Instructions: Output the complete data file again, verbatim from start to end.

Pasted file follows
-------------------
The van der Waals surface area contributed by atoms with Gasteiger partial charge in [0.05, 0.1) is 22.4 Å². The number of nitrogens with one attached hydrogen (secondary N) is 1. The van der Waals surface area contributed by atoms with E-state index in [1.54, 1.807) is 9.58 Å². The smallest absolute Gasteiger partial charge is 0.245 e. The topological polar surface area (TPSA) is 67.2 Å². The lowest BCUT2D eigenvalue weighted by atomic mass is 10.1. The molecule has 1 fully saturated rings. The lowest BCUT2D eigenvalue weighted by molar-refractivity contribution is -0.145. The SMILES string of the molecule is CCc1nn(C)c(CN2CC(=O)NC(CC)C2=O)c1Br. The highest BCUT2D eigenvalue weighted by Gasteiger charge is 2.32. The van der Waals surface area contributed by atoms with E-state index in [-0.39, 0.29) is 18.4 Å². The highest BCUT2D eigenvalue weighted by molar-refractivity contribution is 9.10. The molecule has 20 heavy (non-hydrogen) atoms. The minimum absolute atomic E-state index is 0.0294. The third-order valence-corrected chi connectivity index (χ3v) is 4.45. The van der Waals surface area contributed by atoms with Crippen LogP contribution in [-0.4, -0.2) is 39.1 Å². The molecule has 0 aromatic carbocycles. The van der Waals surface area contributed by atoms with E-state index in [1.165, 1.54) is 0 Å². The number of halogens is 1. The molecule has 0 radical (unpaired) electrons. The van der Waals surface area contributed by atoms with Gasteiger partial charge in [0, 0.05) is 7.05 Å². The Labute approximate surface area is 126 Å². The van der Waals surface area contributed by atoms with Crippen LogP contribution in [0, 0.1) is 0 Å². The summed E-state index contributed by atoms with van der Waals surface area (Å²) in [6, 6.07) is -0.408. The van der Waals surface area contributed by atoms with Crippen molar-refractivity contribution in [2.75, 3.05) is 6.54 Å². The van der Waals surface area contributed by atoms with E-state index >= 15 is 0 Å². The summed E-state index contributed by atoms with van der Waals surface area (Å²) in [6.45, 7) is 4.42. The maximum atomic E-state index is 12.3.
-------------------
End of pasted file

The van der Waals surface area contributed by atoms with Gasteiger partial charge in [0.05, 0.1) is 22.4 Å². The number of nitrogens with one attached hydrogen (secondary N) is 1. The van der Waals surface area contributed by atoms with E-state index in [1.54, 1.807) is 9.58 Å². The smallest absolute Gasteiger partial charge is 0.245 e. The topological polar surface area (TPSA) is 67.2 Å². The lowest BCUT2D eigenvalue weighted by atomic mass is 10.1. The molecule has 1 fully saturated rings. The lowest BCUT2D eigenvalue weighted by molar-refractivity contribution is -0.145. The SMILES string of the molecule is CCc1nn(C)c(CN2CC(=O)NC(CC)C2=O)c1Br. The highest BCUT2D eigenvalue weighted by Gasteiger charge is 2.32. The van der Waals surface area contributed by atoms with E-state index in [-0.39, 0.29) is 18.4 Å². The highest BCUT2D eigenvalue weighted by molar-refractivity contribution is 9.10. The molecule has 20 heavy (non-hydrogen) atoms. The minimum absolute atomic E-state index is 0.0294. The third-order valence-corrected chi connectivity index (χ3v) is 4.45. The van der Waals surface area contributed by atoms with Crippen LogP contribution in [-0.4, -0.2) is 39.1 Å². The molecule has 0 aromatic carbocycles. The van der Waals surface area contributed by atoms with E-state index in [1.165, 1.54) is 0 Å². The number of halogens is 1. The molecule has 0 radical (unpaired) electrons. The van der Waals surface area contributed by atoms with Gasteiger partial charge in [0, 0.05) is 7.05 Å². The Labute approximate surface area is 126 Å². The van der Waals surface area contributed by atoms with Crippen LogP contribution in [0, 0.1) is 0 Å². The summed E-state index contributed by atoms with van der Waals surface area (Å²) in [6, 6.07) is -0.408. The van der Waals surface area contributed by atoms with Crippen molar-refractivity contribution in [2.75, 3.05) is 6.54 Å². The van der Waals surface area contributed by atoms with E-state index >= 15 is 0 Å². The summed E-state index contributed by atoms with van der Waals surface area (Å²) in [6.45, 7) is 4.42. The maximum atomic E-state index is 12.3.